I give it 4.5 hits.


Notes on Mediterranean Noir

Per the Preface of Total Chaos:

“Another of Izzo’s intuitions was his having individuated the Mediterranean as the geographical centre of the universal criminal revolution. There is a rich fabric of alliances in this region between new illegal cultures emerging from the east and from Africa. These alliances are influenced by local realities which they in turn absorb into themselves. As a result, they possess the means to pursue direct negotiations with established power structures.

“This is what Mediterranean Noir means: to tell stories with a wide swath; to recount great transformations; to denounce but at the same time to promote the culture of solidarity as an alternative.”

I’m talking about a contemporary French author, son of an Italian immigrant, who wrote five novels before passing away in 2000 at the age of fifty-five, all of them taking place in his beloved home city of Marseille. The first three are referred to as the Marseilles trilogy, are considered mystery novels with moody noir settings rather than actual noirs. When the first volume, Total Chaos, came out in 1995, Izzo became immediately famous throughout Europe.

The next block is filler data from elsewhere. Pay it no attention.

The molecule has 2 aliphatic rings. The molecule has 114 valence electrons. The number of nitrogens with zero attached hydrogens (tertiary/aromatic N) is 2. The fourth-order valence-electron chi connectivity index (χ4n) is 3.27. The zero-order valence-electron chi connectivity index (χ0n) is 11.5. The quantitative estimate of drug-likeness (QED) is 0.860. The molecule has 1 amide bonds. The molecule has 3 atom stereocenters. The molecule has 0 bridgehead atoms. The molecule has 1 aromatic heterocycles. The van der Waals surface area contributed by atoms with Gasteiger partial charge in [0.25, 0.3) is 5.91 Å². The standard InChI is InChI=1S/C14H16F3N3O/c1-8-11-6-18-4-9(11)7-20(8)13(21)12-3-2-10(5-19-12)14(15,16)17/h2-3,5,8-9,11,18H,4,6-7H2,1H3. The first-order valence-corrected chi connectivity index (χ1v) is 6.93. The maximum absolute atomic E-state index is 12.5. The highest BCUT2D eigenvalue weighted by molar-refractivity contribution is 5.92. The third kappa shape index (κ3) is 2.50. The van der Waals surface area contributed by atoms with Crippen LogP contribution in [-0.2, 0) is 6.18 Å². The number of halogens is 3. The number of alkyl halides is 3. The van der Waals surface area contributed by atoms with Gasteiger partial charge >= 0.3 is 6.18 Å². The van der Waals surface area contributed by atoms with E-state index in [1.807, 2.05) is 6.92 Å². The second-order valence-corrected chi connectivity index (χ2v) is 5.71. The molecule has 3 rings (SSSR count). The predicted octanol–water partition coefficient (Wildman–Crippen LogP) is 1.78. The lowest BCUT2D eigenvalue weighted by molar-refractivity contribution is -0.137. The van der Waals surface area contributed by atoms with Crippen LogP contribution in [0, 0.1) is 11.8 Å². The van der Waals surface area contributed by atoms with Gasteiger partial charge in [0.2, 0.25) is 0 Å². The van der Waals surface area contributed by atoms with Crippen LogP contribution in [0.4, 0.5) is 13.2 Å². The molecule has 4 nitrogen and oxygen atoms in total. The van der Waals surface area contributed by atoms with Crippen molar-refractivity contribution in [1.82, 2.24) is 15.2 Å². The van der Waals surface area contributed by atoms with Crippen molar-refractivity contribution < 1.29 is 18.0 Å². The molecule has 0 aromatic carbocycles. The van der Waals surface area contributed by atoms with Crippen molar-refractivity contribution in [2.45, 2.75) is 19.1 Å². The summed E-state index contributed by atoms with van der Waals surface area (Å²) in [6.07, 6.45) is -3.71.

As Jean-Claude Izzo remarked, in the beginning there is the Bible: the first book born on the shores of the Mediterranean, the world’s first great anthology of violent crime stories. From the outset, from Cain’s murder of his brother Abel, this encyclopedic Book of books makes it clear that the history of this sea and the peoples who live on its shores is a history of violence, fratricide, bloodthirsty sackings, abuses of power, lootings and rape. Crime exists. The reasons for its existence are manifold. They reside deep within the soul of man. The Bible tells us that our story begins with a homicide, a homicide that is followed by others, and others still . . .

Like Cain’s heart, the history of the Mediterranean is black.


Notes on Izzo:

Quarterly Conversation article

Jean-Claude Izzo’s official site